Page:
Over time, many women but also men have tried to fit in with society, either trying to look the way models look on a magazine or on TV, changing their looks or changing the type of clothes to wear to fit in. Thus, pressuring individuals in conforming to follow society norms or else they are rejected and then make them not like who they are because others do not accept it.

On top of that, having parents that are so strict and controlling on what their children eat and make them exercise so much to burn calories. This effect making it so difficult for any child to be able to grow up and play, instead of worrying about their weight or looks. This does not have a good impact on children’s development; mentally, physically, and emotionally, because for example, they will always have that worry in their mind about being skinny and cannot look fat because being fat is unacceptable. Unfortunately, getting to the point where as they grow up, they develop eating disorders, like becoming bulimic or anorexic, to stay “fit”. Society expect women to be viewed as thin and skinny to follow society norms, unlike Louise who broke those “so-called” norms, found her true identity and has come to accept who she was. To illustrate, the main character, Louise, had always fought throughout her life with her weight at home but also in school.

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She had two close friends, Joan and Marjorie, who were thin but insecure with how they look, being the social outcasts. For Louise, her insecurities were her weight while her friends’ insecurities were their looks, boyfriends, or popularity. For Louise, she did not worry about boyfriends, because of her weight, she doubted herself, she thought no one would be attracted to her. Ingrained in her mind especially if her mother would tell her that all the time. As to what Louise would think, “I was always thinking about what people saw when they looked at me and didn’t want them to see two fat girls” (Dubus), she would choose friends who were thin because she would worry what others would say or see, she thought with thin friends, people will probably not notice her or how fat she was.

She hated her body in public, but felt so comfortable in it when she was at home. One would think, she probably felt more comfortable at home, when really at home it was not easier because her mother would be behind her about her weight too.  In the same way, Louise’s mother, would always attack Louise about how big she was and how she was not going to confront the world if she did not do anything about her weight. Her mother would always say to her, “You must start watching what you eat, her mother would say. I can see you have my metabolism” (Dubus). As of the age of 9, Louise would be fed like she was on diet and have her food intake monitored all the time by her mother.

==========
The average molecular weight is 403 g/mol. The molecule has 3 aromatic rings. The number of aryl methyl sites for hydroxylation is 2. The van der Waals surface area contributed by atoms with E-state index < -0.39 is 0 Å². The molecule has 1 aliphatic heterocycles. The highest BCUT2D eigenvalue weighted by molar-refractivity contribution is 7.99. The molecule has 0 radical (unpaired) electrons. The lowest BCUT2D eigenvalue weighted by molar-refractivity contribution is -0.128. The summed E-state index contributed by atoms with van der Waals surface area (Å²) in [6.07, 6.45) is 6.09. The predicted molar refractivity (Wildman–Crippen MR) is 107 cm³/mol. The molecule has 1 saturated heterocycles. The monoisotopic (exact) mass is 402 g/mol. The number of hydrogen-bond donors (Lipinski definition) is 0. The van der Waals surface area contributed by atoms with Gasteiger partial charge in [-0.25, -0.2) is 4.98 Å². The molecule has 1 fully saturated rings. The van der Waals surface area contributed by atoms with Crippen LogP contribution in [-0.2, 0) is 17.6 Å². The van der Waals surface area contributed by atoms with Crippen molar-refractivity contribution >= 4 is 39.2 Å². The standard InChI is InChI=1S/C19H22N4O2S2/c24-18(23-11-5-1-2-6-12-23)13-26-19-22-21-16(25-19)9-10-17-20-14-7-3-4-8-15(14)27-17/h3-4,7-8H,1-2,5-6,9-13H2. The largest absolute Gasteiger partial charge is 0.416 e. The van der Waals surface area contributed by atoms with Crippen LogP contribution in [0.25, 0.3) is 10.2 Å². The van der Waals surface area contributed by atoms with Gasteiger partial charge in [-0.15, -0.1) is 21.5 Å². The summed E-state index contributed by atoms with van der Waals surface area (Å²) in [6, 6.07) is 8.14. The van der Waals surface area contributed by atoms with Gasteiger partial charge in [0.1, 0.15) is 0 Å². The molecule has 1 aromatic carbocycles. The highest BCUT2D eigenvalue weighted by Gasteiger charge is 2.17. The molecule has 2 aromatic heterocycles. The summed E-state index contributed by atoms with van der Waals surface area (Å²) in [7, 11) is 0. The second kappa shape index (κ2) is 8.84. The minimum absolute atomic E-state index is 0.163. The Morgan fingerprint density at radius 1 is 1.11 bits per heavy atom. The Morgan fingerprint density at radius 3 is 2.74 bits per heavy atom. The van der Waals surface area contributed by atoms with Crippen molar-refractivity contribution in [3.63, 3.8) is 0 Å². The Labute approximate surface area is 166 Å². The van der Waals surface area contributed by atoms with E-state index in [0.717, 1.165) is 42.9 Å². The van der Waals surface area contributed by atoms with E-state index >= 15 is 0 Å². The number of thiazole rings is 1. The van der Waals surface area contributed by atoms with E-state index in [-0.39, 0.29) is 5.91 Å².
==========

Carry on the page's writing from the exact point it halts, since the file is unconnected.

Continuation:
Unfortunately, to not upset her mother about what she ate, Louise would eat food when no one was watching, in pure darkness in the bathroom. Through Louise’s life, her mother ingrained in her mind negative perceptions about herself, not making friends, not having a boyfriend, not being accepted by society out in public because of her weight, if she did not start losing weight.  Years go by, Louise meets a young and thin lawyer, Richard, who finds her attractive because she was able to lose all the fat and weight she once had during her childhood and high school years. But little does he know about her life before, what she had to go through and met the new Louise. Louise in a way foreshadows that Richard would have never been attracted in her if she had still been fat, when later during their marriage, she begins to gain weight and he does not find her attractive anymore. They get married and Louise becomes a housewife. While Louise struggles to keep herself thin, her husband can eat anything he wants as she watches what she eats to keep herself in shape. Louise gets pregnant and has a baby boy, after the baby was born she goes back to her old eating habits, losing more control of herself and her food intake, to the point where her own husband does not find her attractive anymore.

As he tells her in bed, “I don’t want to touch you. Why should I? Have you looked at yourself?” (Dubus), he becomes so controlling and angry over what she eats and her rapid weight gain, ending in them arguing with one another. To end the story, Louise eats a chocolate bar in front of her husband, showing that courage she grew to accept herself and what she looks like.To conclude, society has made high standards for individuals and people who think they do not fit in them are rejecting the way they look and feel disappointed about their body. Consequently, causing people to change themselves, when really, they should learn to love themselves and accept themselves. Happily, for Louise, she did what many could not do, her got the strength of courage to be herself, who cares what others think.